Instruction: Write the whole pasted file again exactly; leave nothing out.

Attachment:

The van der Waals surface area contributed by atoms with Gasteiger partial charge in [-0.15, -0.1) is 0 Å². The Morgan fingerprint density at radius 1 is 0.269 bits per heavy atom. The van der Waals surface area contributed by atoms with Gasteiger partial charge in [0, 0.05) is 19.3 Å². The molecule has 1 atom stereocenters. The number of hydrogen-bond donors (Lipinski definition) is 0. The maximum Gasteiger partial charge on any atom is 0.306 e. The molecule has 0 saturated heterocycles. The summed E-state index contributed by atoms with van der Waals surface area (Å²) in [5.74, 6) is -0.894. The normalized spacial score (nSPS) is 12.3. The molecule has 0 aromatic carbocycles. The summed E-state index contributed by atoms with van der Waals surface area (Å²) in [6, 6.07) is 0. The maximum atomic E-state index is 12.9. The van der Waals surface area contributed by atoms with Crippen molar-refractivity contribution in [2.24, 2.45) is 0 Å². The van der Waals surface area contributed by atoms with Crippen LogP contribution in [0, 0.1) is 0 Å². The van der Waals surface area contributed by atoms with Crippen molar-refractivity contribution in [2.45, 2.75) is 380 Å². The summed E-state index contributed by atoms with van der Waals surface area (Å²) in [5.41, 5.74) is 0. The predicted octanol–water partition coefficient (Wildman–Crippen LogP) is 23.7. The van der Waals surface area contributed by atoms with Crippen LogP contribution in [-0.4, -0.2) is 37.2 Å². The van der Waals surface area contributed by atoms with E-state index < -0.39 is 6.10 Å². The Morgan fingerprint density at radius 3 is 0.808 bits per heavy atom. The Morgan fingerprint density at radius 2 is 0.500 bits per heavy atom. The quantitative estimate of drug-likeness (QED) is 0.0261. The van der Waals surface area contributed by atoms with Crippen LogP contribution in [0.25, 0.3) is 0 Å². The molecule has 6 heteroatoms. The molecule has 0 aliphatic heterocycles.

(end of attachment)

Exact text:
The van der Waals surface area contributed by atoms with Gasteiger partial charge in [-0.15, -0.1) is 0 Å². The Morgan fingerprint density at radius 1 is 0.269 bits per heavy atom. The van der Waals surface area contributed by atoms with Gasteiger partial charge in [0, 0.05) is 19.3 Å². The molecule has 1 atom stereocenters. The number of hydrogen-bond donors (Lipinski definition) is 0. The maximum Gasteiger partial charge on any atom is 0.306 e. The molecule has 0 saturated heterocycles. The summed E-state index contributed by atoms with van der Waals surface area (Å²) in [5.74, 6) is -0.894. The normalized spacial score (nSPS) is 12.3. The molecule has 0 aromatic carbocycles. The summed E-state index contributed by atoms with van der Waals surface area (Å²) in [6, 6.07) is 0. The maximum atomic E-state index is 12.9. The van der Waals surface area contributed by atoms with Crippen molar-refractivity contribution in [2.24, 2.45) is 0 Å². The van der Waals surface area contributed by atoms with Crippen LogP contribution in [0, 0.1) is 0 Å². The van der Waals surface area contributed by atoms with Crippen molar-refractivity contribution in [2.45, 2.75) is 380 Å². The summed E-state index contributed by atoms with van der Waals surface area (Å²) in [5.41, 5.74) is 0. The predicted octanol–water partition coefficient (Wildman–Crippen LogP) is 23.7. The van der Waals surface area contributed by atoms with Crippen LogP contribution in [-0.4, -0.2) is 37.2 Å². The van der Waals surface area contributed by atoms with E-state index < -0.39 is 6.10 Å². The Morgan fingerprint density at radius 3 is 0.808 bits per heavy atom. The Morgan fingerprint density at radius 2 is 0.500 bits per heavy atom. The quantitative estimate of drug-likeness (QED) is 0.0261. The van der Waals surface area contributed by atoms with Crippen LogP contribution in [0.25, 0.3) is 0 Å². The molecule has 6 heteroatoms. The molecule has 0 aliphatic heterocycles.